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Mol Microbiol. 2004 Aug;53(4):1267-77.

Haemophore-mediated signalling in Serratia marcescens: a new mode of regulation for an extra cytoplasmic function (ECF) sigma factor involved in haem acquisition.

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1
Unité des Membranes Bactériennes Institut Pasteur, (CNRS URA 2172), 25 rue du Dr Roux, Paris CEDEX 15, France.

Abstract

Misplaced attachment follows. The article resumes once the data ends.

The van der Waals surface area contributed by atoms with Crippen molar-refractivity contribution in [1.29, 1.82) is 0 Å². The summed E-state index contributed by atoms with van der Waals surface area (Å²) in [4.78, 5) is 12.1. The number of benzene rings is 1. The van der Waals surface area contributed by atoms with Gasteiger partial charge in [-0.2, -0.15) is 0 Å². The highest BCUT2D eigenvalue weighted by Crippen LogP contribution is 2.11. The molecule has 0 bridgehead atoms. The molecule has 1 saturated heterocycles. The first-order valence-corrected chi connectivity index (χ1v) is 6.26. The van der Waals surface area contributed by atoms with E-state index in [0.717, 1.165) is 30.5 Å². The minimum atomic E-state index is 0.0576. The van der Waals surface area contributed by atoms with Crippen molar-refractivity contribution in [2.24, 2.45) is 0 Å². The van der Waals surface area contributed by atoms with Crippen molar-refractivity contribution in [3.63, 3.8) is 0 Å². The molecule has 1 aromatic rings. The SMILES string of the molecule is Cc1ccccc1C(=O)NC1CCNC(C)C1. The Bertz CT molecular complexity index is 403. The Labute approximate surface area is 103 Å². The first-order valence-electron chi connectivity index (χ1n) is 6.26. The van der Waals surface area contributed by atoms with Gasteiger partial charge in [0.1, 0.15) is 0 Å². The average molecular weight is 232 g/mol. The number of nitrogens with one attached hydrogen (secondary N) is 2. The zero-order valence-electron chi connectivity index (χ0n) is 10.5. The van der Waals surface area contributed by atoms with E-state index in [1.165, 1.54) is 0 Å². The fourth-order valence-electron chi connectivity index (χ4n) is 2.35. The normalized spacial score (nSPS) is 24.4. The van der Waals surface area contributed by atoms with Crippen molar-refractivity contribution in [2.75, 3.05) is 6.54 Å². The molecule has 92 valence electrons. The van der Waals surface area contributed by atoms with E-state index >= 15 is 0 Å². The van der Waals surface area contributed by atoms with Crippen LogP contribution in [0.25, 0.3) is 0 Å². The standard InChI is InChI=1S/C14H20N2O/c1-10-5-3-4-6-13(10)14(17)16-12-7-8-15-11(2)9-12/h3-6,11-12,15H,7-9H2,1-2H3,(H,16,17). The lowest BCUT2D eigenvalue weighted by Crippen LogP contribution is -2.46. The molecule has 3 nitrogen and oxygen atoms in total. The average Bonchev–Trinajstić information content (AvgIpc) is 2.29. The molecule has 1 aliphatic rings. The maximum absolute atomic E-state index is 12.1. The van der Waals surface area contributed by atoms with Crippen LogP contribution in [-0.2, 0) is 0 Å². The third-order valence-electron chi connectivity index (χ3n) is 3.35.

Bacterial extra cytoplasmic function (ECF) sigma factors control a wide range of cell envelope activities including iron and haem uptake systems. Sigma activity is usually inhibited by membrane-bound antisigma. An extra cytoplasmic signal modulates sigma-antisigma interactions and thereby leads to the transcription of the target operon. Sigma and antisigma genes generally belong to one autoregulated operon. However, ECF sigma and antisigma genes involved in iron acquisition, also called iron starvation ECF, are non-autoregulated exceptions to this rule. We fully reconstituted the has signalling cascade of Serratia marcescens in Escherichia coli. Binding of the haem-loaded haemophore to the outer membrane receptor, HasR, inactivates the antisigma HasS, turning on HasI and thereby allowing has operon transcription. Deletion of the HasR N-terminal extension, present in all characterized outer membrane receptors endowed with signal transduction capacity, abolished the inducing activity but not the transport activity. Induction required the TonB-ExbB-ExbD complex. HasI, like the other iron starvation sigma, is iron repressed but not autoregulated. We found an entirely new regulation for the antisigma hasS gene, the transcription of which is HasI dependent. We suggest that the has system is both activated and repressed by the availability of external haem. When there is enough haem, the HasS antisigma activity is turned off and HasI induces the transcription of hasS. This leads to the storage of inactive HasS molecules which become active when HasR is not occupied by holo-haemophore ligand molecules: as soon as there is a haem shortage transcription is turned off. Positive autoregulation of ECF sigma and antisigma genes is usually considered as a mechanism for amplifying a perceived signal. However, our findings suggest, on the contrary, that antisigma regulation allows fine-tuning to the external signal. The biological significance of ECF sigma and antisigma autoregulation may need to be reconsidered.

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